20. The method as claimed in claim 19, further comprising providing and selectively energizing a plurality of plasma tubes to form an antenna array.
21. The method as claimed in claim 14, further comprising providing and selectively energizing a plurality of plasma tubes to form an antenna array.
22. An information transmission system, comprising:
an electrodeless dielectric tube having a material therein; and
a terminal having a portion of the tube disposed therein and receiving power from a power source to produce an electromagnetic field therein, whereby the electromagnetic field excites surface wave ionization in the material to produce a plasma antenna in the tube for transmitting and receiving signals.
23. The system defined in claim 22, further comprising a matching circuit interposed between the terminal and the power source for matching the terminal and the power source with respect to power.
24. The system defined in claim 22, wherein the power source is a RF generator.
25. The system defined in claim 22, wherein the terminal is a cylindrical copper sleeve that wraps around the portion of the tube.
Description
RELATED APPLICATIONS

This application claims priority under 35 U.S.C. §365(a) from International Application No. PCT/AU99/00857, filed Oct. 6, 1999, and published under PCT Article 21(2) on Apr. 13, 2000 in English, which is hereby incorporated by reference.

TECHNICAL FIELD

The present invention relates to a new type of plasma antenna for use in an information transmission system and, in particular, to a surface wave driven plasma antenna formed within a dielectric tube enabling furtive communications.

BACKGROUND OF THE INVENTION

Presently, antennas based on a plasma discharge are known. U.S. Pat. No. 5,594,456 discloses a device whereby a pulsed antenna is utilised for the transmission and reception of signals in Ground Penetrating Radar and high speed data communication applications. However, this device requires metallic electrodes with associated wires and a radio-frequency decoupling device to drive the plasma antenna which limit its applicability as a communications device and more specifically as a furtive communications device.

A surface wave driven plasma is also known, as set out in the publication Burykin Yu I., Levitskiy S. M. and Martyneko V. G. (1975) Radio Eng. Electron. Phys. 20, 86. However this publication does not concern itself with developing the plasma as a communications device. It is not obvious in the slightest that the combination of the abovementioned prior art would produce the present invention.

Conventional conducting element antennas are also known and used widely. However, these antennae are not furtive due to their metallic components. Additionally, plasma antennas may be made flexible in the sense that the radiation pattern may be altered by changing the plasma density, or conversely maintaining the radiation pattern when the frequency is altered. These possibilities are not possible with simple metallic elements in conventional antennas.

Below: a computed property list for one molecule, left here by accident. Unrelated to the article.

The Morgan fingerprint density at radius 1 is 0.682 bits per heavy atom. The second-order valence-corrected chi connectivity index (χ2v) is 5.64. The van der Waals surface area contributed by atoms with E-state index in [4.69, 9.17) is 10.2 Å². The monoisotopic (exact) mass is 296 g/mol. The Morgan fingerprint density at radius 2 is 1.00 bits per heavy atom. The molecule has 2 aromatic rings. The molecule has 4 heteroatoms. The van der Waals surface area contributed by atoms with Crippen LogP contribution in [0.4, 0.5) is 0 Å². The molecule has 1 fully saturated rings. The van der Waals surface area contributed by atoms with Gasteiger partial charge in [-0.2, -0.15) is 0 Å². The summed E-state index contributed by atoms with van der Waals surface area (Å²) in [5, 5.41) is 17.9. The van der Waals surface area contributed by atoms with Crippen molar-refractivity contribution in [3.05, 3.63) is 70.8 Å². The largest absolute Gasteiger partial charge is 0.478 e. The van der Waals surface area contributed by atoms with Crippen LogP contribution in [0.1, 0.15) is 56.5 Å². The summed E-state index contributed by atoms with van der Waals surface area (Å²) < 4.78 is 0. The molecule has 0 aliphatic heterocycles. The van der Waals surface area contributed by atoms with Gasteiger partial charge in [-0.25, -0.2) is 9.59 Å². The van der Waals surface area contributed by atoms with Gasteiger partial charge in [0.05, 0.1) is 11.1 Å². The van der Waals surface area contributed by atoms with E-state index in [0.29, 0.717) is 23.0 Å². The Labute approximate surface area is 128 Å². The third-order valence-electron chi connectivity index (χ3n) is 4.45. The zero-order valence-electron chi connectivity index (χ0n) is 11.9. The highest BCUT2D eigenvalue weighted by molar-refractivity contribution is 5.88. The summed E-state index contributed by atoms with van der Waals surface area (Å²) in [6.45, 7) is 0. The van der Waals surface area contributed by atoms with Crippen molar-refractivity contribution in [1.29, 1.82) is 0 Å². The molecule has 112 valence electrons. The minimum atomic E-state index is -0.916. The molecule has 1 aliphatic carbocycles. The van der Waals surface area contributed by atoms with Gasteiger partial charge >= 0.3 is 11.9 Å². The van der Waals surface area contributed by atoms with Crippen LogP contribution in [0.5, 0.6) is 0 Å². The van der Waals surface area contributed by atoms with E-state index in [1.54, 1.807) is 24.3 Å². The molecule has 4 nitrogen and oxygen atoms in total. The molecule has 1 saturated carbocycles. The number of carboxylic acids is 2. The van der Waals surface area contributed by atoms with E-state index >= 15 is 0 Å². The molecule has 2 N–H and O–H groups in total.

This identifies a need for an improved type plasma antenna using a furtive means of operation and overcoming the problems inherent in the prior art.

SUMMARY OF THE INVENTION

In accordance with one aspect of the invention, there is provided a system for information transmission having a plasma antenna. The system may include an electrodeless plasma tube; and a power source effective to generate an electromagnetic field to cause ionization of material within the tube so as to form the antenna for one or both of either sending or receiving signals, wherein the electromagnetic field is applied to a portion of the tube.

The system may also include a terminal arranged about the tube at said portion for establishing the electromagnetic field upon application of power from the power source to induce surface wave ionization within the tube.

The use of surface wave ionisation provides a significant advantage over the antenna disclosed in U.S. Pat. No. 5,594,456 in that the plasma can be formed utilising only a single terminal and the metallic electrodes of the prior art may be dispensed with. This has particular advantage in stealth applications where metal componentry needs to be minimised to reduce a radar cross-section. Further, a single terminal may be used to both derive the plasma and generate a transmission signal which reduces component parts. Another specific advantage is that the antenna in tunable in the sense that the extent of surface wave ionisation can be controlled, allowing for dynamic control of the length and thereby operational frequency of the antenna. None of these advantages are contemplated or suggested in the prior art.

Preferably, the system comprises a furtive wireless communications device, said apparatus acting as either, or both, the transmitter and the receiver. By “furtive” is meant that the antenna is only in existence and detectable when in operation. As soon as ionising power is terminated, the antenna ceases to exist.